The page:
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October 15, 2013

Kelly Q&A: Oct. 15

BRIAN KELLY: Back to work this week. We started yesterday. Got out on the field with our guys and had about an hour of practice which gave us an opportunity to get our guys back in the routine. The prior week we used a balance of weight training, conditioning, a little bit of rest, and gave our young guys an opportunity to practice a little bit. Most of our veterans had a light week. Again, as you get a pulse of your team, you kind of sense what you believe the bye week should consist of. I think we found a good balance. We had a good day yesterday, opportunity to work on some fundamentals and get a jumpstart on USC.

USC as you all know is a talented football team. Offensively, they certainly provide you with a number of different weapons to worry about. A slew of running backs, all of them are capable of carrying the football. It's hard to pick one guy. There's so much versatility there. You could go five, six deep at the running back position at USC and say that's a really good football player.

(Quarterback) Cody Kessler's done a very good job of running the offense, managing the offense. He's got certainly two of the most exciting wide receivers in (Nelson) Agholor and Marqise Lee on the perimeter that opens up things for him. Two very talented tight ends, (Xavier) Grimble and (Randall) Telfer.

So, again, I think I'm kind of going through what you already know. It's a very talented offense, one that can score a lot of points. Again, playing with the way they played against Arizona, a lot of energy.

Defensively, what I really like about them inside, (defensive lineman Leonard) Williams and (George) Uko, those guys are very disruptive inside. They will be difficult. We're going to have to do a very good job of eliminating penetration. A very aggressive defense. Three-down, four-down, mix it up a lot. Some veteran players on defense. We've seen (linebacker) Dion Bailey quite a bit. (Linebacker Hayes) Pullard has been around, a very good football player. (Linebacker Devon) Kennard off the edge is a very difficult guy to block.

Guys that we're very familiar with, and certainly with where they are right now with an interim head coach. Ed (Orgeron) is a veteran football coach. He's been a head coach. He's certainly somebody that is familiar with all of his players. He's got them playing with a lot of energy, a lot of enthusiasm, and we're excited about Notre Dame‑USC.

It's a great rivalry game. Our guys certainly recognize it as our rivalry game, and it should be just a great football game. So with that, I'll open it up to questions.

QUESTION: Talk about the rivalry game, how do you sense that? How does the team show it's something special?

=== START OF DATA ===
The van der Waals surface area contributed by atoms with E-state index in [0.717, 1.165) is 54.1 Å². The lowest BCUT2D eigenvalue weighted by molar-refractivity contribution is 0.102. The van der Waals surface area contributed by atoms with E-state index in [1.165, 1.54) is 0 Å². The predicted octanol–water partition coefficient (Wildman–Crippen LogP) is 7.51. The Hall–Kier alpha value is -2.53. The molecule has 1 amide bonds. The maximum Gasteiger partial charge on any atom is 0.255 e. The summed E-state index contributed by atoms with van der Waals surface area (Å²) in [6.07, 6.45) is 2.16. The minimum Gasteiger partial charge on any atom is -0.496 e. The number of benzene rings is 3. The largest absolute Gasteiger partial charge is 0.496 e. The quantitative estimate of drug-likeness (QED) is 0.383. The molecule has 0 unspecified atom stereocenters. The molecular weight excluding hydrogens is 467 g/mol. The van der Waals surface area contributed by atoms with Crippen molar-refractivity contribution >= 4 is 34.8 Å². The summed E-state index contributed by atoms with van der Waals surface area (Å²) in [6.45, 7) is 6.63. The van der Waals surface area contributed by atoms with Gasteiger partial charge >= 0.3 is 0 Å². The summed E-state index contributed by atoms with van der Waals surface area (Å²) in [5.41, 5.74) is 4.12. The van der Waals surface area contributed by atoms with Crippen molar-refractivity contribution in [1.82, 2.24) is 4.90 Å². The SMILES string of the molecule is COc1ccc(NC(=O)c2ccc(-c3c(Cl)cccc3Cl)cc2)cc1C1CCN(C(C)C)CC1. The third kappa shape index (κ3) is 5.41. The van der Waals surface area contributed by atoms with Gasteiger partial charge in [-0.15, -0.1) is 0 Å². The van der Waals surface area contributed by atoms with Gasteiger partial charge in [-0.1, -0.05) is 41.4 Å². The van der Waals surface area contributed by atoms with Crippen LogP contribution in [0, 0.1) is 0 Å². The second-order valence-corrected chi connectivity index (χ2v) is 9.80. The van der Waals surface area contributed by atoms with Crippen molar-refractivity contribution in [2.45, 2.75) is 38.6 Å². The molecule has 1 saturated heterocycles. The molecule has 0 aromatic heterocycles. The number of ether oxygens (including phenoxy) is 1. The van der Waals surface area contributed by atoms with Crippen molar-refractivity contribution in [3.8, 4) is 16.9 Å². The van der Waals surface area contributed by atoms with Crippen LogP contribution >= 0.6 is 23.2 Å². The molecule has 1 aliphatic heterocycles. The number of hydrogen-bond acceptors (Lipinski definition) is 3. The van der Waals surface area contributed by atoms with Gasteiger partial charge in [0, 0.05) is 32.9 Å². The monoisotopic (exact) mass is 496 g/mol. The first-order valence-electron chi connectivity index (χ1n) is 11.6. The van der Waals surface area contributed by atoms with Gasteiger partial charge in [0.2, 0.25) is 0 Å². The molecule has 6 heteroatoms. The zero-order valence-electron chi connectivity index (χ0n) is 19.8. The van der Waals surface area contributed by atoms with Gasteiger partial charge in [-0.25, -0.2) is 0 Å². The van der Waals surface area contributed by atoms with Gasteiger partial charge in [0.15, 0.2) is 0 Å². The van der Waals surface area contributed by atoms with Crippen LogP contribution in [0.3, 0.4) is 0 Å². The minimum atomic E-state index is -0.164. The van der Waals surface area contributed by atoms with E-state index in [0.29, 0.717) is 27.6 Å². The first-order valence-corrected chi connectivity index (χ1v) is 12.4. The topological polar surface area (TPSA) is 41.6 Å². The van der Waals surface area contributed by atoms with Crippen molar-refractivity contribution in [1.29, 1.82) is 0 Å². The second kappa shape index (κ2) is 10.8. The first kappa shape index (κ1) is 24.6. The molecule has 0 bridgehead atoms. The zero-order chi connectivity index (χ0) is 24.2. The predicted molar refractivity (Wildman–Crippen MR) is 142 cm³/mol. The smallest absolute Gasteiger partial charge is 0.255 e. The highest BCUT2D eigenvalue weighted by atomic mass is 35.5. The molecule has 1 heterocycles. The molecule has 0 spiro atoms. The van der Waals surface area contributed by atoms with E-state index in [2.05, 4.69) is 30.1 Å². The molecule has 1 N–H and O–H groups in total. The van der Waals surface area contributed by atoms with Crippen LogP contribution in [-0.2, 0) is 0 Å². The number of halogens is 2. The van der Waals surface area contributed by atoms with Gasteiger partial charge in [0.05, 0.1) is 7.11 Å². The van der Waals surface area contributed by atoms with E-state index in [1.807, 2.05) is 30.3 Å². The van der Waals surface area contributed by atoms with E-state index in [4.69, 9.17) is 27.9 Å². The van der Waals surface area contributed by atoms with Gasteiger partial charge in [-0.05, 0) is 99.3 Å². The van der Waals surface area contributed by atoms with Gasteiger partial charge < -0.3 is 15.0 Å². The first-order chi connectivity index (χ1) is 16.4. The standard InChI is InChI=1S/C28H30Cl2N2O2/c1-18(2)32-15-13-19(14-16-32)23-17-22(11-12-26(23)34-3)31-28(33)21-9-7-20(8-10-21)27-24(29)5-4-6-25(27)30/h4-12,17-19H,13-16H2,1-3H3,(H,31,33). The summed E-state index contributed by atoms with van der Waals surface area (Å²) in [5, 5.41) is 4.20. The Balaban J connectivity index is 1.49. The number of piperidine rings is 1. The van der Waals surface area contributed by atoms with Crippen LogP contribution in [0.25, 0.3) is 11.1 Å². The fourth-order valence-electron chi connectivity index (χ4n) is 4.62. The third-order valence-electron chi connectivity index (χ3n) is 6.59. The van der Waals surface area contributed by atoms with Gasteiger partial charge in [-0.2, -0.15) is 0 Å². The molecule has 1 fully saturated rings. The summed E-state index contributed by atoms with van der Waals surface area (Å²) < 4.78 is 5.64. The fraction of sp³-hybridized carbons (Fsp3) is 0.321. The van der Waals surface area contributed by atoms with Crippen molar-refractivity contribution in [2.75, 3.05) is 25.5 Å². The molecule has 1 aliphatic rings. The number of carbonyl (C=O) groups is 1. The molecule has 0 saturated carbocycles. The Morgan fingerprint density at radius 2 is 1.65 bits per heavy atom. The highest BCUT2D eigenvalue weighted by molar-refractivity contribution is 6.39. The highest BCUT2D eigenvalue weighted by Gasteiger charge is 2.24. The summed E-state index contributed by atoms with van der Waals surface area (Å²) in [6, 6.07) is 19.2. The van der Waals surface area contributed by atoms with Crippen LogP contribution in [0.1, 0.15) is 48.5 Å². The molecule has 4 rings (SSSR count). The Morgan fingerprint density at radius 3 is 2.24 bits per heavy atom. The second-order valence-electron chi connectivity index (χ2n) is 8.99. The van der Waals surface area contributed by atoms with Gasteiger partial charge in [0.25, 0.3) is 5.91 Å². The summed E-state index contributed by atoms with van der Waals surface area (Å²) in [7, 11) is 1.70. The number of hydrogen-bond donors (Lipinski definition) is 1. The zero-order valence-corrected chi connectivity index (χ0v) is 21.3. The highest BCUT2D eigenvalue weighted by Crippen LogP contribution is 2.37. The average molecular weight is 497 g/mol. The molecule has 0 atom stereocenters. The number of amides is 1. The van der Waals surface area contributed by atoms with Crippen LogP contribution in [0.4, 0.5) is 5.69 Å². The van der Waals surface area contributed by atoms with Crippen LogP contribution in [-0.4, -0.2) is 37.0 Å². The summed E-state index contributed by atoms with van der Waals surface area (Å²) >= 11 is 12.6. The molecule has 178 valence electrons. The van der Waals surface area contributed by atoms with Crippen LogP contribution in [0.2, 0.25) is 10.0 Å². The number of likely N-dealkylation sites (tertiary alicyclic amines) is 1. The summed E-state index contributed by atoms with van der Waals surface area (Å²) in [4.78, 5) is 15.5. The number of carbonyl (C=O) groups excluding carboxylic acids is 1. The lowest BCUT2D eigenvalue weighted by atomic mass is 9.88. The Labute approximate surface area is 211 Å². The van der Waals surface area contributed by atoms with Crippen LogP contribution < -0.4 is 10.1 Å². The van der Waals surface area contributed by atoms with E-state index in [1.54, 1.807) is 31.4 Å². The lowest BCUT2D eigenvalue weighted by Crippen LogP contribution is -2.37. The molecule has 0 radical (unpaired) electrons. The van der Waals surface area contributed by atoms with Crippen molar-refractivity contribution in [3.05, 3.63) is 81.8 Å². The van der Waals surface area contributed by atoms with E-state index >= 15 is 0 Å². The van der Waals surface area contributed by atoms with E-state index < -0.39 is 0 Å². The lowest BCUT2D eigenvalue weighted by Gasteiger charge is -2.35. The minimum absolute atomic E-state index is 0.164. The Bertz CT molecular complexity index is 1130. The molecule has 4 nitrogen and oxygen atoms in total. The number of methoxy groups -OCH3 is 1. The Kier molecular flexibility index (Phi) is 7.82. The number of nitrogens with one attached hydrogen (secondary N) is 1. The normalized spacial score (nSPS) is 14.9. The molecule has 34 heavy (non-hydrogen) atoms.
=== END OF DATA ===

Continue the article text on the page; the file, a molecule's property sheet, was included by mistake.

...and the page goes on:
BK: I think we go through the season in so many weeks, I think it's on the other side. In other words, other teams really calling it their rivalry game. I think our players will be the first ones to admit that this is our rivalry game. This is our game that we look forward to against USC.

It's one that it's on our calendar as ‑‑ I don't want to say a red letter game, but one that we look forward to. It's such a great matchup, great tradition, great history. It's part of the history of Notre Dame football that they really recognize as that one singular game.

Q: Last year you said that it wasn't a great rivalry right then just because Notre Dame hadn't won enough. Now that you've won two of the past three, do you feel like it's back at that level yet?

BK: Yeah, I think we're past that. Now I think it's, we would hope that both programs are competing each and every year for BCS bowls and playoff opportunities, and I think that's where both programs want to be, that they're on equal footing, that you don't have to wait three, four years to get a win. I think both programs are looking forward to those days where it's a great matchup year in and year out.

Q: Looking at the Arizona game, looked like USC was more willing to go downfield with deep passes, which Lane Kiffin wasn't known for. Have you seen anything else they do differently with him gone?

BK: No, I think they took shots down the field. I think in that ball game, they had the safeties down. I don't know that I would characterize that the play-calling changed that much. I remember last year, they took shots down the field against us when our safeties started to creep down. So, again, I think the game, they were certainly looking to get the ball down the field. The safeties were crowding the box. It was a formation where there are a lot of guys on the line of scrimmage, and it just made sense.

They were aggressive, but they didn't, obviously, go to a spread no-back, up-tempo. They were within profile, and they're certainly going to go to their strengths.

Q: During the off week, did you go back and look at Ole Miss in 2005-2007 at all to see if there was anything you could learn from there?